One small point:  the Harriet Lane wasn't a Navy ship, so she wasn't officially "U.S.S."  She was a unit of the Revenue Cutter Service (or Revenue Marine), so she was officially the U.S.R.C. Harriet Lane.  She was a beautiful ship, and a rather important one.  Some years earlier the Revenue Cutter Service had made a spectacle of itself by spending a lot of money on super high-tech, iron-hulled steamships propelled by contraptions called  "Hunter Wheels."  The Hunter Wheel, invented by a naval officer named Lt. William Hunter, was a paddle wheel mounted on its side below the waterline, with a few of its blades sticking out a hole in the side.  It was a colossal dud, and as a result the Congress revoked the Revenue Cutter Service's authority to build ships for several years.  The Harriet Lane, designed by the great clipper ship designer William Webb, got the service back on the right track.

She makes a beautiful model.  Good luck.  And I'm sorry I can't answer Lightbringer's question.

[Later edit:  I just scrolled through this thread, which I hadn't looked at in years.  It seems I shot my mouth off several times in it.  I don't really have much to add to what I wrote previously.]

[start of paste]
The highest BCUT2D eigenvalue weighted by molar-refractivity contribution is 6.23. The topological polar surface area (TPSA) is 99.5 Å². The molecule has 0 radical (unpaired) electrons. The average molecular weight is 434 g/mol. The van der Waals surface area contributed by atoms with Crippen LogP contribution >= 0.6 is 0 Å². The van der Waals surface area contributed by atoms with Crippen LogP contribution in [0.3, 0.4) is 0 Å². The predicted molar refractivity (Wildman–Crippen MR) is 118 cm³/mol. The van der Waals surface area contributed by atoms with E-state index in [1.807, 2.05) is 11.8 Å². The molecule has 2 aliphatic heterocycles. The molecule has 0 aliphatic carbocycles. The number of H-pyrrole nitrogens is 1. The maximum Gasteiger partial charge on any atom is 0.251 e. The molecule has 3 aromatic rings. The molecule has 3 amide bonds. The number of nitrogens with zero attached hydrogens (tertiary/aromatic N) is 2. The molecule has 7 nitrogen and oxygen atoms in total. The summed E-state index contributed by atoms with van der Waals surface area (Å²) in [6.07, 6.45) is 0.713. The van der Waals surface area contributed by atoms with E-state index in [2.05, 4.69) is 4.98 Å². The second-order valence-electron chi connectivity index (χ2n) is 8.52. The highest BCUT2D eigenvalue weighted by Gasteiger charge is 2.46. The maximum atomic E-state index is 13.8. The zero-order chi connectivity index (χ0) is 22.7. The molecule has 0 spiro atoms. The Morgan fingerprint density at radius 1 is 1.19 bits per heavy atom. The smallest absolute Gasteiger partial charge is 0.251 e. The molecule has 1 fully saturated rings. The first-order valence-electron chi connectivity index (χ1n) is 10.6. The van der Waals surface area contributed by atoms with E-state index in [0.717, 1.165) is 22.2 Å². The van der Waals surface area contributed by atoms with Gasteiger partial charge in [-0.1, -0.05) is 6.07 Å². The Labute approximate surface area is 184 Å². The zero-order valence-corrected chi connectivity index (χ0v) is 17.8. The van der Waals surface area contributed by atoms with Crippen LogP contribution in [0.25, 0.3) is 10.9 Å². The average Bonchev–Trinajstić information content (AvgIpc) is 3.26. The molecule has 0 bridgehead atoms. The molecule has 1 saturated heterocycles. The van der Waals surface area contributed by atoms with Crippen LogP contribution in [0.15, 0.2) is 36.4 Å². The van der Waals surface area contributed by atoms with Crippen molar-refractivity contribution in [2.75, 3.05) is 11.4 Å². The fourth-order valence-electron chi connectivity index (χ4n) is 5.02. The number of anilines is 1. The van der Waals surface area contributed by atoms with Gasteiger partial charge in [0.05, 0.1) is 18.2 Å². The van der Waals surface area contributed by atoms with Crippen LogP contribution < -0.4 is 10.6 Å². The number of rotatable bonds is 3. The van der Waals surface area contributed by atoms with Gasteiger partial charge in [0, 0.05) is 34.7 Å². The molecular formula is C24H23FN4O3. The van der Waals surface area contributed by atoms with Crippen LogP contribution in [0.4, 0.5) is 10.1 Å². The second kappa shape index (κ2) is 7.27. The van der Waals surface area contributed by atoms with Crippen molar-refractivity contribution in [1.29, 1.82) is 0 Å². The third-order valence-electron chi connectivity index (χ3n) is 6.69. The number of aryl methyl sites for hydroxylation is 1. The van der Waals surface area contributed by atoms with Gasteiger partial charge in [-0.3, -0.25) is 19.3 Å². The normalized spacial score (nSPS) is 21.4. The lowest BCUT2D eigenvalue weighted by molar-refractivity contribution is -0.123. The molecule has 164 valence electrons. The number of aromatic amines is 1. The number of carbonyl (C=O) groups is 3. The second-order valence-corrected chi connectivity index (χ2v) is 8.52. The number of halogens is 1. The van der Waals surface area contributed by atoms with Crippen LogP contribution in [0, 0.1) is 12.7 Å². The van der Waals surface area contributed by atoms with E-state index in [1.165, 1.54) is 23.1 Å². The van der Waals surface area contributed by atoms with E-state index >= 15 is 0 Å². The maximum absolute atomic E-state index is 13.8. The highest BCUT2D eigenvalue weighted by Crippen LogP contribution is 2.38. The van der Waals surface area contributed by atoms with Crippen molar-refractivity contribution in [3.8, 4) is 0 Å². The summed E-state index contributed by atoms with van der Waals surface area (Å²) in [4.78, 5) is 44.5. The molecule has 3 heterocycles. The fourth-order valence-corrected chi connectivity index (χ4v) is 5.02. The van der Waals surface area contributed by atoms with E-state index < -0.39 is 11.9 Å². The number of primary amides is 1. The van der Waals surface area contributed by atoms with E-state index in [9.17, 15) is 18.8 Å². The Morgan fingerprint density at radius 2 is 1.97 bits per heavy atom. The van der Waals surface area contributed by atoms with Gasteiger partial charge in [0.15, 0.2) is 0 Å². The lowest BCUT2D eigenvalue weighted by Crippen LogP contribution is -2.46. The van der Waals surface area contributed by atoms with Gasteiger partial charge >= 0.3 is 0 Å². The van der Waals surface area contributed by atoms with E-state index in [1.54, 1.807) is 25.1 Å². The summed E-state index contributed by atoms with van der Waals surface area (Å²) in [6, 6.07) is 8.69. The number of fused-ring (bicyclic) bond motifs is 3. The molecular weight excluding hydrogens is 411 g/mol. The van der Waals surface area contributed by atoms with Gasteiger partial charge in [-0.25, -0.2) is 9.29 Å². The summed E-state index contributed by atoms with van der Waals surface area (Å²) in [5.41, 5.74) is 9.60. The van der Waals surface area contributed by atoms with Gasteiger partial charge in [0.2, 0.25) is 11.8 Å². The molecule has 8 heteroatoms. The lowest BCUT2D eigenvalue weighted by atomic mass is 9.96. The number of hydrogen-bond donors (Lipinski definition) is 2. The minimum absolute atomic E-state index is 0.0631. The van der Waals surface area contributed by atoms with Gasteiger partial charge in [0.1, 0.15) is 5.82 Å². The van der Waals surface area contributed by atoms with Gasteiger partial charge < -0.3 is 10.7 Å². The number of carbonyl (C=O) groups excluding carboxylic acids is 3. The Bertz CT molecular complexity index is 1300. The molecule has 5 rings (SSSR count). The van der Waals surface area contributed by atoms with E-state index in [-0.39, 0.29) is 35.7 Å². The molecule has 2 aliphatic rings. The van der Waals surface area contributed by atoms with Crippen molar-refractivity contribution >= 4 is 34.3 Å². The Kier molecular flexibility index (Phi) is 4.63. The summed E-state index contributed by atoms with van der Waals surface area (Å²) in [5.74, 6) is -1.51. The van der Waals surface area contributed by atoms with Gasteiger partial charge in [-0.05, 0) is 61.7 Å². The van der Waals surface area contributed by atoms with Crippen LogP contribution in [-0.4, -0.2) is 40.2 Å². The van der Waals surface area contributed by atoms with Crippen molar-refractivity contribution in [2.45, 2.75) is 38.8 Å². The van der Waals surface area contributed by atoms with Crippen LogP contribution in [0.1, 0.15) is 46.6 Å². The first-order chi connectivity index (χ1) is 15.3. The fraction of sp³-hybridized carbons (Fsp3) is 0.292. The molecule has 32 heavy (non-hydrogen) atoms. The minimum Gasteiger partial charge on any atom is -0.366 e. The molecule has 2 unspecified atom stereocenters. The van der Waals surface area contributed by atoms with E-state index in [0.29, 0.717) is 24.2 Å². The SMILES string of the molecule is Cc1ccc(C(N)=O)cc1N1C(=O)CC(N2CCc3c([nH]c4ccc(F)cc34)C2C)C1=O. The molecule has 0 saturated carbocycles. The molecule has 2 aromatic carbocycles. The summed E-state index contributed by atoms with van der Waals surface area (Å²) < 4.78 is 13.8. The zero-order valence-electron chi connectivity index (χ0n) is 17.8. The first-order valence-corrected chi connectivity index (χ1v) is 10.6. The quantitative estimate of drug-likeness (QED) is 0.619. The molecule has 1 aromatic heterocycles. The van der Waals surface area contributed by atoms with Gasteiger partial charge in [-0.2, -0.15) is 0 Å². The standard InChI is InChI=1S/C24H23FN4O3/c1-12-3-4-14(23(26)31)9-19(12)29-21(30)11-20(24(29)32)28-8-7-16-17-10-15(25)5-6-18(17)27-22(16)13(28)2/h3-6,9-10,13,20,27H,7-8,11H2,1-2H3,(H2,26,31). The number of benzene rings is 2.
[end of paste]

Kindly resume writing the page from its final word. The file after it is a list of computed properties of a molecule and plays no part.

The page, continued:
Youth, talent, hard work, and enthusiasm are no match for old age and treachery.

  • Member since
    December 2010
  • From: Salem, Oregon
Posted by 1943Mike on Tuesday, April 29, 2014 5:56 PM

Holy Mackerel Lightbringer!

I must be way behind in my perusing the model ship forums since I was not aware of the reissue at all.

There seems to be a reissue of the 1/240 Olympic as well.

If it weren't for my ridiculously large ship stash which my time on planet Earth most likely won't allow me to complete, I'd buy it right now!

My thanks to you for this new (to me) and most interesting  information.

I certainly hope you'll be posting a WIP for the Harriet Lane

Mike

Mike

"Le temps est un grand maître, mais malheureusement, il tue tous ses élèves."

Hector Berlioz

  • Member since
    July 2013
Posted by Lightbringer on Tuesday, April 29, 2014 4:06 PM

years passed by since the last reply ... most of this threads pics are unfortunately no more available.

Now its 2014 and finally the old Pyro Harriet Lane civil war blockade runner is reissued again by Lindberg / round 2

Of course I already bought a copy and I am trying to improve it a little bit.

Since most interesting questions are already in this thread I would like to go on and add another one.

My question is about the shaft between the steam engine and the paddlewheels.

Other than  similar steamers like the Sirius or Sphinx, where the shaft is hidden "under deck", its higher than the decks surface. Obviously a good place to stumble and/or hurt yourself.

Its like in this graphic:

njscuba.net/.../engine_sidewheeler_1.jpg

njscuba.net/.../engine_sidewheeler_2.jpg

Sooooo ... how did it actually (probably) look like ?

Or was there a typical solution on other similar sidewheelers for that detail ?

I spent hours searching for a convincing detail ... but no result !

Was it running unprotected like in the graphic above ?